27th Session (2005)
General Debate: Argentina, on behalf of the Rio Group
Statement by H.E. Mr. Cesar Mayoral, Permanent Representative of Argentina to the United Nations, on behalf of the Rio Group (18 April 2005)
I have the honor to pronounce this statement on behalf of the 19 member, states of the Rio Group: Argentina, Bolivia, Brazil, Chile, Colombia, Costa Rica, Ecuador, El Salvador, Guatemala, Guyana, Honduras, Mexico, Nicaragua, Panama, Paraguay, Peru, Dominican Republic, Uruguay and Venezuela.
At the outset, we wish to extend our appreciation to the Secretary-General for the preparation of the reports that will serve as the basis for our debates on the agenda items for this session, as well as for the presentation made by the Under-Secretary-General, Mr. Shashi Tharoor.
The Rio Group attaches great importance to the work that the Department on Public Information (DPI) develops, in accordance with its mandate, it divulges the purposes and actions of the United Nations to a public which, if it were to depend solely on the commercial media, would tend to be deprived of access to precise information about our Organization.
We believe it is appropriate and necessary to work to improve the dissemination of information about the United Nations, so as to raise awareness about the work performed by our Organization, in respect to the promotion of development and the promotion of human rights, the maintenance of international peace and security, and the fight against international crime, among other issues.
In this context, and keeping in mind the mandate established for the General Assembly by this Committee to make recommendations in regard to the work of the DPI, we avail ourselves of this opportunity to present the Rio Group's vision relative to some of the items of the agenda on the 27th session, with a view to contributing to a greater effectiveness of the system of public information and communications of this Organization. Specially in the current year in which the Organization will celebrate its sixtieth anniversary and, like expressed by the Secretary General, "will be a time of reflection and renewal (that) presents DPI with an excellent opportunity to tell the United Nations story in a more dynamic way to more people around the world than ever before."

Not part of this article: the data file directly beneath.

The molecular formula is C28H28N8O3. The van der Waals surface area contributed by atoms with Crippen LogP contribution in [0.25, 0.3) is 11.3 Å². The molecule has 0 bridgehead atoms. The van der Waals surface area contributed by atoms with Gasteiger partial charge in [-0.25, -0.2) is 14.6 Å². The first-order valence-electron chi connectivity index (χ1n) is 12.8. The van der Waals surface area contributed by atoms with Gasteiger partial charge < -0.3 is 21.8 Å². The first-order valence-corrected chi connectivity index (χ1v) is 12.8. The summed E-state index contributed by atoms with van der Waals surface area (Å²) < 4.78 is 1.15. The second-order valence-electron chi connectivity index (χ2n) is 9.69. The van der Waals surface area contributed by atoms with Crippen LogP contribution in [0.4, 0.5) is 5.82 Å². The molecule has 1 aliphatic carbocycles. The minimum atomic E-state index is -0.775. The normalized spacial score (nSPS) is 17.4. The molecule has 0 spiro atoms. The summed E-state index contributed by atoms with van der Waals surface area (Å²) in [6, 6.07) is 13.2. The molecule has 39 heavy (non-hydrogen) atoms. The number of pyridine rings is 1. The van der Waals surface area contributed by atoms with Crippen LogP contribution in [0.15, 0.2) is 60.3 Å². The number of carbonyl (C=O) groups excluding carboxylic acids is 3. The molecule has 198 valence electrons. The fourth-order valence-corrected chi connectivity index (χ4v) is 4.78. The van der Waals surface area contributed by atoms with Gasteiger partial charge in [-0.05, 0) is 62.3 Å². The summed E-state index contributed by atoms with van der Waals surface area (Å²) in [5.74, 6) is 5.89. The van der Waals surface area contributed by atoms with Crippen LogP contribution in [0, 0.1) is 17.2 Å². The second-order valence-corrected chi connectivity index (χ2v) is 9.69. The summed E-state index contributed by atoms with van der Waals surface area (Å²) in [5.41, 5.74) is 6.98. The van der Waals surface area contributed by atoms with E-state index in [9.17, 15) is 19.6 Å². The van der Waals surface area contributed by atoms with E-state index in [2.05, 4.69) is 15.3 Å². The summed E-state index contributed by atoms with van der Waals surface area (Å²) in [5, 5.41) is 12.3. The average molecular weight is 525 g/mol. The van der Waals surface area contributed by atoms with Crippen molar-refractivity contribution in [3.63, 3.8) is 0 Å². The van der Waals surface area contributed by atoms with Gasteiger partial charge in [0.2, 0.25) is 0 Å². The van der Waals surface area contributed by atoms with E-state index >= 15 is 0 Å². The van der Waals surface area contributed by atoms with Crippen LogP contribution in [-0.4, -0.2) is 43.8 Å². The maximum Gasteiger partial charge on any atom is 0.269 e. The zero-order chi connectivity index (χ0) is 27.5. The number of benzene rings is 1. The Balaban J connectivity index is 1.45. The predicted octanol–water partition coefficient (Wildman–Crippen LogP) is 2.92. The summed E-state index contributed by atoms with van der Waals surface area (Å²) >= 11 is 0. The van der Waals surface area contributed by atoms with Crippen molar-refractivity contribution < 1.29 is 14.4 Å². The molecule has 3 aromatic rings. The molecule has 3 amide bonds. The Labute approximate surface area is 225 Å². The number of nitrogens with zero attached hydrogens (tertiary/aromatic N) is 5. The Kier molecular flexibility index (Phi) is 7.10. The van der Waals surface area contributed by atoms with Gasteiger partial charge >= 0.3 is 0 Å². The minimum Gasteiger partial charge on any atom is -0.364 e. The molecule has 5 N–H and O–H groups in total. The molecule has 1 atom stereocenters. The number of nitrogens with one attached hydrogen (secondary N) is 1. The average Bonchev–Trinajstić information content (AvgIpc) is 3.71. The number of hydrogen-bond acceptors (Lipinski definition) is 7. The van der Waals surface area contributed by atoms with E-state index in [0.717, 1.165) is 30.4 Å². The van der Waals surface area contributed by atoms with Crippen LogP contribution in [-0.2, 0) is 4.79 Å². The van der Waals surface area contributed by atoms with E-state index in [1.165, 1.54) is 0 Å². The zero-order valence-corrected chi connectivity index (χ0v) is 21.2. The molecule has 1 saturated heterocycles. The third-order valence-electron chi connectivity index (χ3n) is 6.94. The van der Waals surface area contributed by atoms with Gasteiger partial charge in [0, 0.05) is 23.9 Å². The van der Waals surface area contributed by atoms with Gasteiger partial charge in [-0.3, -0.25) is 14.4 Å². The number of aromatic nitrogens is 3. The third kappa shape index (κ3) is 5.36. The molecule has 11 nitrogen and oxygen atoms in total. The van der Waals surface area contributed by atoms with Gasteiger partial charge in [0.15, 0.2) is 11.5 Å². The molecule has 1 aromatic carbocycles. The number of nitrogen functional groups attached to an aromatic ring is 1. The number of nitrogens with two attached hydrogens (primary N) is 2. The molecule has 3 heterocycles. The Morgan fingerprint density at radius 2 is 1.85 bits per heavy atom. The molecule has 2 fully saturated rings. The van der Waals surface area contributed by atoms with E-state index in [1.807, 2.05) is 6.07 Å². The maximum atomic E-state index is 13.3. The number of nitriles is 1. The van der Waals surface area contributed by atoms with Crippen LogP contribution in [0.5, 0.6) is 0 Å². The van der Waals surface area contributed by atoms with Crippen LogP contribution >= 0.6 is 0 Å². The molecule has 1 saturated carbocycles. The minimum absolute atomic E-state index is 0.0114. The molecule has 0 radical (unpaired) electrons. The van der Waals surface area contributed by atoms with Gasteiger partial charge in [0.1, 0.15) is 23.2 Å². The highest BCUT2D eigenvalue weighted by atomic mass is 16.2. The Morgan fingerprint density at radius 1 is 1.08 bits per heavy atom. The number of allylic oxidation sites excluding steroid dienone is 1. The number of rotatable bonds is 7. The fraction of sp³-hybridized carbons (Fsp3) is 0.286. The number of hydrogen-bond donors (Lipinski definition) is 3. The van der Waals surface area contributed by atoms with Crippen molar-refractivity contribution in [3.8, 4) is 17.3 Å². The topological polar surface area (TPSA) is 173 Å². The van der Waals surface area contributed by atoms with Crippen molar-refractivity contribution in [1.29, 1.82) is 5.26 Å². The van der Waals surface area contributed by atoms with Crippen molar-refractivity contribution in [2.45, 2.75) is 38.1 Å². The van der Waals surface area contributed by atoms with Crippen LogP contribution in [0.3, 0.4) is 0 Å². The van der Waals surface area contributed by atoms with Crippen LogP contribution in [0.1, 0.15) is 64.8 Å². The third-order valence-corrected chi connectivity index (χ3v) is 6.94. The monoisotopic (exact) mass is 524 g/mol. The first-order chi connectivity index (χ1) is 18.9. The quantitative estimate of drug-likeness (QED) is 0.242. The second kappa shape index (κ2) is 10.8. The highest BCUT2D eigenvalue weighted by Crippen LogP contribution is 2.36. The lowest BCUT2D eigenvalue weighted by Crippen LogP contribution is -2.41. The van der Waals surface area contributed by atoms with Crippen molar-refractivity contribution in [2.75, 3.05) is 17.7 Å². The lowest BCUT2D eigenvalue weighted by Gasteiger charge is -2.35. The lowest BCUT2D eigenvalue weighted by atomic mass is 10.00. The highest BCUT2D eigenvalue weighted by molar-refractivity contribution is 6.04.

We looked in detail at the Secretary General's Reports presented to this Session.
We appreciate that the DPI has acquired new communications tools that seek to make balanced use of the new communications technologies, especially the Internet, within the strategies for information and communications approved by the General Assembly.
At the same time, we are happy to see that, while as a result of the digital gap between Member States, the DPI is continuing to improve upon its use of the traditional means of communication, including TV, radio and print materials.
We also appreciate the commitment and coordination of the DPI towards obtaining huge support for the attainment of the MDGs in the international and local level.
We refer to the report A/AC.198/2005/3. We highlight the fact that the DPI has acknowledged that there is no consensus on how to move forward the process of rationalization.
In this respect, the Rio Group will favor making the work of the DPI more effective, particularly in disseminating public information and establishing links to civil society and public in general, in particular in developing countries.
Last year the Rio Group expressed the convenience of not going on with the model of regionalization started in Europe without considering other alternatives and with assessing the process in Western Europe. The process, not only did not produce savings but showed to be expensive, at least at the beginning, and the DPI has no additional resources to move the process forward, as stated in the Report. Instead, the Report proposes a more strategic communicational approach by which UNICs will get broader programmatic functions, giving orientation and support in terms of strategic communication to other offices in their region.